Administrator at Barton House
Early in my life, somone I loved was affected by Alzheimer’s.
This instilled a calling within me to help others. Through this, I discovered purpose and hope are still very much alive in our residents.
I enjoy working alongside our dedicated and experienced caregivers. They are the true heroes of Barton House.
I am honored to be part of a team that gives our Barton House residents a better quality of life every day.
Founder & Owner
We Built the Opposite.
I realized I could make a difference in senior care while in business school. Dedicated Alzheimer’s communities were not prevalent within the Assisted Living industry yet. This discovery came as a result of visiting numerous Alzheimer’s facilities throughout the United States. People with dementia fared better the more their residence resembled a home-like environment. This is one of the reasons why Barton House was designed with only 24 rooms.
Creating a “Yes” environment.
Barton House is designed with our residents’ needs in mind. Like “Yes, you can go outside in the backyard. It’s secure.” “Yes, you can see as the chef prepares lunch or dinner. It’s safe.” “Yes, I could use your help watering the plants. It’s purposeful.”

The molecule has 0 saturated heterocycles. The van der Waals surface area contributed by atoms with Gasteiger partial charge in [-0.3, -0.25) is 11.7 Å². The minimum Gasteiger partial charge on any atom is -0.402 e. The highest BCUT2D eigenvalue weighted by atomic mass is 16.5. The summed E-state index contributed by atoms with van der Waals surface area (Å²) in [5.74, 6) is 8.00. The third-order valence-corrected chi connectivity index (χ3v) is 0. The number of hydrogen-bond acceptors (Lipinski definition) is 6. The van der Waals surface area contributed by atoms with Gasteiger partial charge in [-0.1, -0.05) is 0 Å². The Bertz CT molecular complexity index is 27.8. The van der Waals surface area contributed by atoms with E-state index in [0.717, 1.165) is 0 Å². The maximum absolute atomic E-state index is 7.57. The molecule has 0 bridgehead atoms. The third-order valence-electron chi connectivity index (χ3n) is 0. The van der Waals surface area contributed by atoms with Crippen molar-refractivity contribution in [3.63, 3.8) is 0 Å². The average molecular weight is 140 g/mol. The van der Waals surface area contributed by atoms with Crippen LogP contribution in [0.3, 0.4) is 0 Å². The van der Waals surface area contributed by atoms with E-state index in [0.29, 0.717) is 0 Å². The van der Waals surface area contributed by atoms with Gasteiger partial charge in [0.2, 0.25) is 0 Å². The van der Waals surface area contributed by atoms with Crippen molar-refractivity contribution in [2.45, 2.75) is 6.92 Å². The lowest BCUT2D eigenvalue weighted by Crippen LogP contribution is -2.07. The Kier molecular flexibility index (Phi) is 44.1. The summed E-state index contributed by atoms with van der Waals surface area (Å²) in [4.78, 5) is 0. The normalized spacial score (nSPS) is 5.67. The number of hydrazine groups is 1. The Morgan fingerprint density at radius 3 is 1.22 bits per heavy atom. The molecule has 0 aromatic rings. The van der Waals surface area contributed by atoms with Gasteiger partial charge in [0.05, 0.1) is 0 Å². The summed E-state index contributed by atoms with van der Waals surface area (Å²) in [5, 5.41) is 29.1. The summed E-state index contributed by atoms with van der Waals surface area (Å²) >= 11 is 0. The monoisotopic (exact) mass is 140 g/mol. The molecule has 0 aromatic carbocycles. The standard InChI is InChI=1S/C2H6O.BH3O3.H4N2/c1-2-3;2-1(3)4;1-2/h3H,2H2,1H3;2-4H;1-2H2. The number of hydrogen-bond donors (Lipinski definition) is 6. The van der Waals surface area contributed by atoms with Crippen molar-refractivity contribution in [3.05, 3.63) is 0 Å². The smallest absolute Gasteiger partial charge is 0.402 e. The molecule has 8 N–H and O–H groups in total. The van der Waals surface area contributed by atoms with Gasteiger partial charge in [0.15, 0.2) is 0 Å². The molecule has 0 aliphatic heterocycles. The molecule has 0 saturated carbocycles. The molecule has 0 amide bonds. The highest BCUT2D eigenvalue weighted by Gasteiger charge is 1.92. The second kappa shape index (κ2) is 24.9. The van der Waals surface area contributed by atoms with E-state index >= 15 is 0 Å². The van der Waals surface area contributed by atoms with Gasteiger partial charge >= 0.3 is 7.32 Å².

I became a Certified Nurses Aide. This gave me insight to understand how to motivate someone who is going to care for your mother, father or friend. We don’t work from the top down. To create success, we need to work together. Our caregivers are inspired because they know they are involved in a very different model.
“Time to bring more caring ideas to
Alzheimer’s and Dementia care.”
– John Trevey
Founder & Owner
From the start I wanted to help others.
In the earliest part of my career I worked with the Austin Alzheimer’s Association where I developed support groups, education for families and ran their adult day program.
My grandmother influenced my love and compassion for the elderly.
I went to school for counseling. Once I started working with people that had memory loss, I realized this was my path. To see a person with Alzheimer’s disease brighten when you sit and reminisce or listen to them tell you about their life stories, that inspires me.
Appreciate each moment.
That is what working with our residents has taught me. Interacting with each other, sharing experiences, you realize that the moment in itself is all that really matters. This is what our Uncommon Care Model is built on.